For the section display, the electron beam is deflected onto a predetermined portion of the fluorescent screen 24 under control of a deflecting voltage generator 20, which generates the deflecting signals in dependence on the sawtooth voltage generated by the sweep generator 16 and on a position information delivered by the scanning mechanism 1, and under the control of a predetermined bias voltage, which defines the location of the display on the fluorescent screen. A different bias voltage is used for the display in the different mode so that the displays in the two modes appearing on the fluorescent screen 24 are disposed one over the other or one beside the other. In the present embodiment, the displays comprise a section display 28 and a time-motion display 29, such as UCG. A second deflecting voltage generator 21 is provided for the display in the different mode and generates the deflecting signals in dependence on the sawtooth voltage generated by the sweep generator 16 and of a second sweep generator 22, which effects the display. The two deflecting voltage generators 20 and 21 are connected to the deflecting system of the cathode ray tube 24 by leads 26, 27 and a change-over switch 23, which is also controlled by the program generator 18. The brightness control and deflecting signals may be directly delivered to the cathode ray tube or may be delivered to a memory device and may be read from the latter in an entirely different sequence, so that, e.g., a television monitor may be used as a display unit. This is not of basic significance for the function of the equipment.

FIG. 4 shows the timing of the operation of the switches 17 and 23 in the simple embodiment shown. The horizontal lines 6c to 10c are associated with respective sound transducers. The solid line indicates that the sound transducer 8 for the section display is operated during most of the time. Small circles indicate auxiliary points, which correspond to the times at which each sound transducer is operated for the time-motion display as its sound path passes through zero.

It has already been mentioned that the number of sound transducers used in the equipment according to the invention may be larger or smaller than in the present embodiment. If more than one sound transducer is provided for the section display, each of these sound transducers may be used to scan only part of the sectional plane, or change-over switches may be provided, e.g., for an increase or decrease of the area which is scanned. It has also been mentioned that the display in the different mode may be an A-scan display, which may be traced instead of or jointly with the time-motion display. In the latter case, the same signals may be used for the time-motion display and for the A-scan display. These signals are processed in parallel channels for these two modes of display or, if signals are available in an adequate number, an arrangement may be preferred in which some of the signals available for the display in the different mode may be used only for the A-scan display. It is emphasized that much less signals are required for the A-scan display than for the time motion display.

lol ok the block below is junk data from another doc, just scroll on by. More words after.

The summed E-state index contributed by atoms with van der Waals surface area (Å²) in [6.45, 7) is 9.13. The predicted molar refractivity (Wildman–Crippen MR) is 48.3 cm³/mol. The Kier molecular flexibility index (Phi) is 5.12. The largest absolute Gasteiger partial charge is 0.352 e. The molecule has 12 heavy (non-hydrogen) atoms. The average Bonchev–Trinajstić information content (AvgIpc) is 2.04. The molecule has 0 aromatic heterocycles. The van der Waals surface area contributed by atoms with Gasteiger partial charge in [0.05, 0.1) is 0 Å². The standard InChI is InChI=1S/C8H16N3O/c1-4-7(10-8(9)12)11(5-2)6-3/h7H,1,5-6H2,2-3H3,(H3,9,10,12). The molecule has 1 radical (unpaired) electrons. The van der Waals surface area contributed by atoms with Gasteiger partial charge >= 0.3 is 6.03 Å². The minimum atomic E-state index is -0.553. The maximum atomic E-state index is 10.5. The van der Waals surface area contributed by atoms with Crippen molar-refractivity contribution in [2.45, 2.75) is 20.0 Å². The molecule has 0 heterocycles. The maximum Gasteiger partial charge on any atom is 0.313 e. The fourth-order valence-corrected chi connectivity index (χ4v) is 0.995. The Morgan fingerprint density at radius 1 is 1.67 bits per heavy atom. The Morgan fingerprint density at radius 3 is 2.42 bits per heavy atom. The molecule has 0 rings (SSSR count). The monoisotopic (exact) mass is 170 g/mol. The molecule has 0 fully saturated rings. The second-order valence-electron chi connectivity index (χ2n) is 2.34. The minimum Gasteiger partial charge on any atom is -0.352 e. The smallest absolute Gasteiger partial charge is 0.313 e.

Claims (8)

What is claimed is:
1. Equipment for ultrasonic examination by the pulse-echo method, comprising
(a) a plurality of spaced sound transducers spaced in a predetermined pattern, each sound transducer comprising a primary sound transducer and being operable to project a sound beam defining a sound path into a common sectional plane of an object to be examined, and to receive echoes originating in the sectional plane in response to the projected sound beams for deriving echo signals therefrom, the sound paths being spaced from each other in the sectional plane,
(b) a scanning mechanism operable in cycles to sweep the sound paths in the sectional plane oscillatingly so that the sound path defined by the sound beam of each sound transducer coincides at least once during each cycle with a predetermined line of reflection in the sectional plane,
(c) display screen means operable to receive a part of the echo signals to display them in a section scan mode,
(d) sound transducer control means operable to operate said primary sound transducer for operating each sound transducer when none of the sound paths defined by said plurality of sound transducers coincides with the predetermined line in each given cycle, and